experimenting with the melodies and sometimes the arrangements. But, that’s
a rare occasion and when it does occur we try to keep the improvisation to
still fit into a song format where the choruses, bridges and where the
verses go. And, try to keep some sort of arrangement to it versus a twenty
Daniel: I think what’s true for many great bands (outside of this band) is
spending a lot of time together. So, this band spends a lot of time playing
together to the point that it becomes familial. And, whether we like it or
not, we spend a lot of time in this band together; we eat, breathe, sleep
together – literally sometimes just out of necessity – just living so close
to one another and having so much of our lives interlock; musically and just
on a friendship level it just makes us play well together.
Margot: You share the space.
Daniel: Yeah, literally.
Margot: Musical influences?
Kevin: [Originally from Phoenix, Arizona] I moved to Seattle in ’95 and
actually met Davis, our drummer, two days after I moved to Seattle. Davis
and I have a little bit of a similar background in playing Dub and so we
come a little bit from the same space musically being influenced by Dub
music or Reggae. Other groove bands, like Sade. I think part of the
challenge for each player to be able to express their influences where
they’re coming from in music and the other players support them but at the
same time be into what they’re playing. It allows for everyone to feel real
with where they’re coming from.
Daniel: I think most musicians like a wide variety of music. So, I think
there’s a misnomer like, "well, I only listen to jazz improv." So, I would
say specifically, I grew up in Alaska, so I listened to a lot of Top 40
because that’s what was available to me. I remember specifically when I
turned sixteen years old I heard jazz for the first time. And I went off on
a tangent for I’d say about four or five years I listened to that more
exclusively; that and Metallica because that was the environment I was in.
When I moved to Seattle the array of music that’s available was not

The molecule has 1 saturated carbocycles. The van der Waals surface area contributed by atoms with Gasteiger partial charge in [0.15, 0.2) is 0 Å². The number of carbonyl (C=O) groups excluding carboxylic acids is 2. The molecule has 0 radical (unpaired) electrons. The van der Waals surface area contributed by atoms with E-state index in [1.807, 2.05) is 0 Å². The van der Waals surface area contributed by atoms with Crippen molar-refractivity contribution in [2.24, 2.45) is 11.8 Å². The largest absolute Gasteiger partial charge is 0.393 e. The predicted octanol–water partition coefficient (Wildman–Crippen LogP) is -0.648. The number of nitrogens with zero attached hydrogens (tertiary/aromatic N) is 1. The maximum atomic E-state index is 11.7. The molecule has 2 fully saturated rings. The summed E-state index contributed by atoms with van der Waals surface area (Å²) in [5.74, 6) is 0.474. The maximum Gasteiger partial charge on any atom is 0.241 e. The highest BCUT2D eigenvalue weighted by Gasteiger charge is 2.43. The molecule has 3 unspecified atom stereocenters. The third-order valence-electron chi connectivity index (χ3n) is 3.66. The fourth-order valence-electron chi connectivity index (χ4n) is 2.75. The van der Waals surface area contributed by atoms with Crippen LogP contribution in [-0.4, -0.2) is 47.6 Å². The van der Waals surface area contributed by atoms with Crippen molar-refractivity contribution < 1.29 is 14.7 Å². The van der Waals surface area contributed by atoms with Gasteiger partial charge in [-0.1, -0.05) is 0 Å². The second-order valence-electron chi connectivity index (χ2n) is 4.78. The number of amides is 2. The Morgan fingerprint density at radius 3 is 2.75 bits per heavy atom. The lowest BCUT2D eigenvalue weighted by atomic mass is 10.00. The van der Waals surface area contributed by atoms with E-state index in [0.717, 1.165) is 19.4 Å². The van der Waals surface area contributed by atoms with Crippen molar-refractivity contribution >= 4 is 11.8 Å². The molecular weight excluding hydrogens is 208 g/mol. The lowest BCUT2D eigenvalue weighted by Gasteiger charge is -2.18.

available in Anchorage, Alaska.
Margot: Reggie, everyone includes Al Green when describing your groove.
Reggie: Al Green is an influence. For me, it ranges from classical
melodies to jazz rhythm melodies to a lot of top 40 music from the eighties
a lot of New Wave from the eighties, industrial music, heavy metal. I love
all forms of music and I look for the stuff that "gets" me, you know? I
have a drive to constantly be looking for the most extreme forms of music
even if people are very against a certain type; like very
controversial.sometimes we find a little piece of treasure in a bunch of
Margot: Do you think the music chooses you or do you choose the music?
Reggie: I don’t know. I think it just happens. We find it and if it
clicks, it clicks.
Margot: Can you describe the new material?
Reggie: Any music that we write people can move to. I think of [the new
material] as more Maktub than what Maktub is now.
Margot: How do you mean more Maktub than now?
Reggie: Well, when any band just starts out the palette is usually pretty
wide. Especially in the case of Maktub. We were trying all these various
and different avenues; and, we’re all very, very open and it’s just kind of
the nature of the band, the development of the line around that we what we
were discovering was ourselves.
*Margot: You’re also very interactive with the audience; has the call and
response scatting worked well for you?*
Reggie: Yeah. It’s fun. The first tour we ever went on we experimented
with; it’s an interesting experience. The joining on stage and deciding
what we can do; how to interact. Interacting with the audience is very,
very important and I’ve always known that. It took awhile to get the
courage and also building up a sense of when it’s appropriate; what people
will like. It has to be natural. It’s great. It’s a good experience to
share with the audience and have the audience give it back to you. It just
gets people there with you. It’s letting the audience know that you care
about them; as opposed to barely having an interest. I personally prefer
when a band plays natural on stage like, "Hey, what’s up. Let’s check out some
Maktub is out on tour through May, including many dates wth Soulive.
They’ll also be playing with Garage a Trois and Dirty Dozen Brass Band in
‘nawlins at Twi-ro-pa on April 30 and May 1. Their recent release of their
record, Khronos, on Velour solidifies them as another blossoming artist of
this burgeoning NYC based label. Add all this to the completion of their
video, "Just Like Murder" (truly an original take on fallen love) which can
be viewed on their web site http://www.maktub.com. It seems the band is
well into writing and living their own story.
Though the players say not to overstate the relevance of the word maktub to
the band Maktub; it shouldn’t necessarily be understated either. Kevin
meeting Davis two days after arriving in Seattle, everyone having read the
same book and even Reggie’s trademark "Reg-a-phone" that he says he bumped
into a while ago could all be interpreted as omens. If that’s what they
really are then perhaps Maktub, the band, is the personification of maktub